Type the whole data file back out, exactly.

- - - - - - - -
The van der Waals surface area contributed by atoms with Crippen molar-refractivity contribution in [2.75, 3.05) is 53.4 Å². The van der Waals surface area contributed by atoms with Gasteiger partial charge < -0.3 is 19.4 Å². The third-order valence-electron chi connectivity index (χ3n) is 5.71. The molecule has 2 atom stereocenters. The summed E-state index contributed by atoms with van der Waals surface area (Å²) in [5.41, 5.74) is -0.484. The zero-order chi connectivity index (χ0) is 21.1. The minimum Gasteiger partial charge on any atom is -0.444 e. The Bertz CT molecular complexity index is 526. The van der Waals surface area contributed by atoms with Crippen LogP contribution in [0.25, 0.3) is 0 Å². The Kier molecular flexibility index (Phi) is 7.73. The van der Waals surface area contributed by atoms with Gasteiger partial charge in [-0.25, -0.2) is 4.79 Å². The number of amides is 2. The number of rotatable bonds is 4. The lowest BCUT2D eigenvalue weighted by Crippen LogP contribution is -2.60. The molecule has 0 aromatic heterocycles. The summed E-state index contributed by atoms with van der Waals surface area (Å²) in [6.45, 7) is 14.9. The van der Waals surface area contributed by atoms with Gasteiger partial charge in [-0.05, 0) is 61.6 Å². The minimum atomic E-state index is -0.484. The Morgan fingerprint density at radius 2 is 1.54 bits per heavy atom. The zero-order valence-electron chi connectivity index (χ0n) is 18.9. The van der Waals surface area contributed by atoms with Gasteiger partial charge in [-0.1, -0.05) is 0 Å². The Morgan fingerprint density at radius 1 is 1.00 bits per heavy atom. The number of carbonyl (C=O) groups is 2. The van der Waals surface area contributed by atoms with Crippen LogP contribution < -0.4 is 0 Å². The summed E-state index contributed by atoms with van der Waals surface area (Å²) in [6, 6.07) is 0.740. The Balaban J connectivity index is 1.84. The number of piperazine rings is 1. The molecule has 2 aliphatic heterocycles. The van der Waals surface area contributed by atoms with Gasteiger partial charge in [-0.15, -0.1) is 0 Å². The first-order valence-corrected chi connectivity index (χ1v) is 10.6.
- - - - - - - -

The van der Waals surface area contributed by atoms with Crippen molar-refractivity contribution in [2.75, 3.05) is 53.4 Å². The van der Waals surface area contributed by atoms with Gasteiger partial charge < -0.3 is 19.4 Å². The third-order valence-electron chi connectivity index (χ3n) is 5.71. The molecule has 2 atom stereocenters. The summed E-state index contributed by atoms with van der Waals surface area (Å²) in [5.41, 5.74) is -0.484. The zero-order chi connectivity index (χ0) is 21.1. The minimum Gasteiger partial charge on any atom is -0.444 e. The Bertz CT molecular complexity index is 526. The van der Waals surface area contributed by atoms with Crippen LogP contribution in [0.25, 0.3) is 0 Å². The Kier molecular flexibility index (Phi) is 7.73. The van der Waals surface area contributed by atoms with Gasteiger partial charge in [-0.25, -0.2) is 4.79 Å². The number of amides is 2. The number of rotatable bonds is 4. The lowest BCUT2D eigenvalue weighted by Crippen LogP contribution is -2.60. The molecule has 0 aromatic heterocycles. The summed E-state index contributed by atoms with van der Waals surface area (Å²) in [6.45, 7) is 14.9. The van der Waals surface area contributed by atoms with Gasteiger partial charge in [-0.05, 0) is 61.6 Å². The minimum atomic E-state index is -0.484. The Morgan fingerprint density at radius 2 is 1.54 bits per heavy atom. The zero-order valence-electron chi connectivity index (χ0n) is 18.9. The van der Waals surface area contributed by atoms with Gasteiger partial charge in [-0.1, -0.05) is 0 Å². The Morgan fingerprint density at radius 1 is 1.00 bits per heavy atom. The number of carbonyl (C=O) groups is 2. The van der Waals surface area contributed by atoms with Crippen LogP contribution < -0.4 is 0 Å². The summed E-state index contributed by atoms with van der Waals surface area (Å²) in [6, 6.07) is 0.740. The Balaban J connectivity index is 1.84. The number of piperazine rings is 1. The molecule has 2 aliphatic heterocycles. The van der Waals surface area contributed by atoms with Gasteiger partial charge in [-0.15, -0.1) is 0 Å². The first-order valence-corrected chi connectivity index (χ1v) is 10.6.